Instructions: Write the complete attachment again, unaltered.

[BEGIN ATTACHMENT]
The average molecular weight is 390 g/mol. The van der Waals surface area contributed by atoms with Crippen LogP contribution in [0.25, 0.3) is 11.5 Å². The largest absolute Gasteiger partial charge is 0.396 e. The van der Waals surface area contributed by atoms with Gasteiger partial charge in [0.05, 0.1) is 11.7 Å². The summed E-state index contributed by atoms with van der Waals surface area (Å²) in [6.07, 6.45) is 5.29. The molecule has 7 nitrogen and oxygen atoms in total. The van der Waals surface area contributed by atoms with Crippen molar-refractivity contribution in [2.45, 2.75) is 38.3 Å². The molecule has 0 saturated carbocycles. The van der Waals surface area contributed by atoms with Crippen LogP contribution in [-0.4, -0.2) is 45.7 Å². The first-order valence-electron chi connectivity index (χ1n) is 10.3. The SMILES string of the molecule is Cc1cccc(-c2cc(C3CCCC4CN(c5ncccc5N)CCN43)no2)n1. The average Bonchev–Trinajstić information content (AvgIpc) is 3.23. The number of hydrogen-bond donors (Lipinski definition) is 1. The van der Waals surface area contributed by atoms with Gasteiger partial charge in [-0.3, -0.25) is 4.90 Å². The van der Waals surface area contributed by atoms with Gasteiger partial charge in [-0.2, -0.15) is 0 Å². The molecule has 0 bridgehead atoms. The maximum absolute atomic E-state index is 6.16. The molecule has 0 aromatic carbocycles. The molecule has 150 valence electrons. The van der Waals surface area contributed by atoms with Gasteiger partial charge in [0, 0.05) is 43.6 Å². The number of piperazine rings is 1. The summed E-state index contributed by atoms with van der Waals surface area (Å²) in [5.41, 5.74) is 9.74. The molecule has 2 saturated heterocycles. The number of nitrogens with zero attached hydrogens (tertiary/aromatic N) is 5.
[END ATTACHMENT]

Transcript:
The average molecular weight is 390 g/mol. The van der Waals surface area contributed by atoms with Crippen LogP contribution in [0.25, 0.3) is 11.5 Å². The largest absolute Gasteiger partial charge is 0.396 e. The van der Waals surface area contributed by atoms with Gasteiger partial charge in [0.05, 0.1) is 11.7 Å². The summed E-state index contributed by atoms with van der Waals surface area (Å²) in [6.07, 6.45) is 5.29. The molecule has 7 nitrogen and oxygen atoms in total. The van der Waals surface area contributed by atoms with Crippen molar-refractivity contribution in [2.45, 2.75) is 38.3 Å². The molecule has 0 saturated carbocycles. The van der Waals surface area contributed by atoms with Crippen LogP contribution in [-0.4, -0.2) is 45.7 Å². The first-order valence-electron chi connectivity index (χ1n) is 10.3. The SMILES string of the molecule is Cc1cccc(-c2cc(C3CCCC4CN(c5ncccc5N)CCN43)no2)n1. The average Bonchev–Trinajstić information content (AvgIpc) is 3.23. The number of hydrogen-bond donors (Lipinski definition) is 1. The van der Waals surface area contributed by atoms with Gasteiger partial charge in [-0.3, -0.25) is 4.90 Å². The van der Waals surface area contributed by atoms with Gasteiger partial charge in [-0.2, -0.15) is 0 Å². The molecule has 0 bridgehead atoms. The maximum absolute atomic E-state index is 6.16. The molecule has 0 aromatic carbocycles. The molecule has 150 valence electrons. The van der Waals surface area contributed by atoms with Gasteiger partial charge in [0, 0.05) is 43.6 Å². The number of piperazine rings is 1. The summed E-state index contributed by atoms with van der Waals surface area (Å²) in [5.41, 5.74) is 9.74. The molecule has 2 saturated heterocycles. The number of nitrogens with zero attached hydrogens (tertiary/aromatic N) is 5.